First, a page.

By on August 10, 2015

Lexus_LFLC_Concept_006

Last week, Lexus division general manager let slip that his company was thinking that it needed a paragon as the luxury division for Toyota.

“We need a flagship. It doesn’t have to be a sedan,” Jeff Bracken, Lexus division general manager, told Reuters.

What about the LS!? Is that chopped liver now? Oh, right.

“In addition to the LS (a large sedan), there could be another flagship in our lineup,” Bracken said. “We’ll define what it is in January.”

Sheesh.

The “flagship” should be something that resembles the LF-LC concept, a gigantic coupe in the vein of the Mercedes S63 Coupe, hopefully with V-8 motivation (or perhaps the LF-A’s V-10 sometime?) and rear-wheel drive.

According to Automotive News, Lexus trademarked the names “LC 500” and “LC 500h” last year in preparation for the coupe, which could arrive as soon as 2017.

Lexus_LFLC_Concept_007

Which begs the question: How do you have two flagships? Isn’t that like two best friends? Or two favorite flavors of ice cream?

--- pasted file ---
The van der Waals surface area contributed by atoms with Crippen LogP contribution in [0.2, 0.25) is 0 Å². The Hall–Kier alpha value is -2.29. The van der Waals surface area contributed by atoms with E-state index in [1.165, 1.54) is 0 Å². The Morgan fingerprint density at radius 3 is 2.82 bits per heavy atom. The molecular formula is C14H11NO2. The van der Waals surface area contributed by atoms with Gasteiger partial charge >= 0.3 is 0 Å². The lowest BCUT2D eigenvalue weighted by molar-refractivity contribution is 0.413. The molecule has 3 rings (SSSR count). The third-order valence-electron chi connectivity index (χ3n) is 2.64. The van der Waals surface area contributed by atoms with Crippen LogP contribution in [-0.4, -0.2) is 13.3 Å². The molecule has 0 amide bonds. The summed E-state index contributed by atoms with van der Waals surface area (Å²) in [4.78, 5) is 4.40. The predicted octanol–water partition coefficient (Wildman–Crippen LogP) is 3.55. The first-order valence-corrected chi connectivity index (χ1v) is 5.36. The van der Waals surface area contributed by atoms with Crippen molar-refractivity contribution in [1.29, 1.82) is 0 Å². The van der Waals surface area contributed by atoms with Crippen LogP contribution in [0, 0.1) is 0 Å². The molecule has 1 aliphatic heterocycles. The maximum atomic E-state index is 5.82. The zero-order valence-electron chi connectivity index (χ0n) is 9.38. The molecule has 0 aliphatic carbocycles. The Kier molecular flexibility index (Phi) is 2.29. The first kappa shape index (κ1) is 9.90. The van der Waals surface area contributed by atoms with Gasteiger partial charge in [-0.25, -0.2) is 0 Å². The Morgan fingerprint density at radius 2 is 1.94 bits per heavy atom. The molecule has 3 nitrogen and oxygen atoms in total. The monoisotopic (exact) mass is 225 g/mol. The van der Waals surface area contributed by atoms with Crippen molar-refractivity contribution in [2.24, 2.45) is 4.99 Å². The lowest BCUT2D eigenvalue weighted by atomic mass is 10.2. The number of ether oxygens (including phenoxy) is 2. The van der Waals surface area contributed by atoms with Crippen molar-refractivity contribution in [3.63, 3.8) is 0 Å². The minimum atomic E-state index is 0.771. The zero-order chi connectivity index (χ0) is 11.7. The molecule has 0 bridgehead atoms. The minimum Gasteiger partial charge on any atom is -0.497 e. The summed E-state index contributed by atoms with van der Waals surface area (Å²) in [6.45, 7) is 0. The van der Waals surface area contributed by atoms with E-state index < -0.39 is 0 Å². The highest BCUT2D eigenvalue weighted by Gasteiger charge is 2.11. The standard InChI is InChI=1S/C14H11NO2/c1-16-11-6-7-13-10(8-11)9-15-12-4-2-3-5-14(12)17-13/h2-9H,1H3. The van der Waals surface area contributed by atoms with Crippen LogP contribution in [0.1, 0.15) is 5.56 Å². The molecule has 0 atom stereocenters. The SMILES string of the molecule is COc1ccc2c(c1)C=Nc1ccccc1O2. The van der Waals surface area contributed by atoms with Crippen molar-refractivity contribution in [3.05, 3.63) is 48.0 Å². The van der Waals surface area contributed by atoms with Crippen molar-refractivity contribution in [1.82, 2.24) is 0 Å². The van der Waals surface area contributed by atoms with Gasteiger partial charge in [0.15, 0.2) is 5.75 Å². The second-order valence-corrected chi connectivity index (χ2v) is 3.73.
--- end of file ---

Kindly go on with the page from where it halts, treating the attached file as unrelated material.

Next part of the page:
Apparently you can have two flagships when you revise your previous statement.

Perhaps old Rice football coach Jess Neely put it best when he said: “If you have two quarterbacks, you don’t have any.”

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37 Comments on “How Can You Have Two Flagships? Lexus Explains...”


  • avatar
    carguy

    I don’t think it hurts to have more desirable high end models as long as the enough depth in the rest of the lineup to take advantage of it.

    For example, it never hurt Mercedes to have both a Maybach edition S class as well as the SL650/SLS/GT.

  • avatar
    dal20402

    I’m an LS owner. But I have to admit that by any reasonable measure, the LX is the flagship. It’s more expensive, bigger and heavier, and (in today’s world) more prestigious.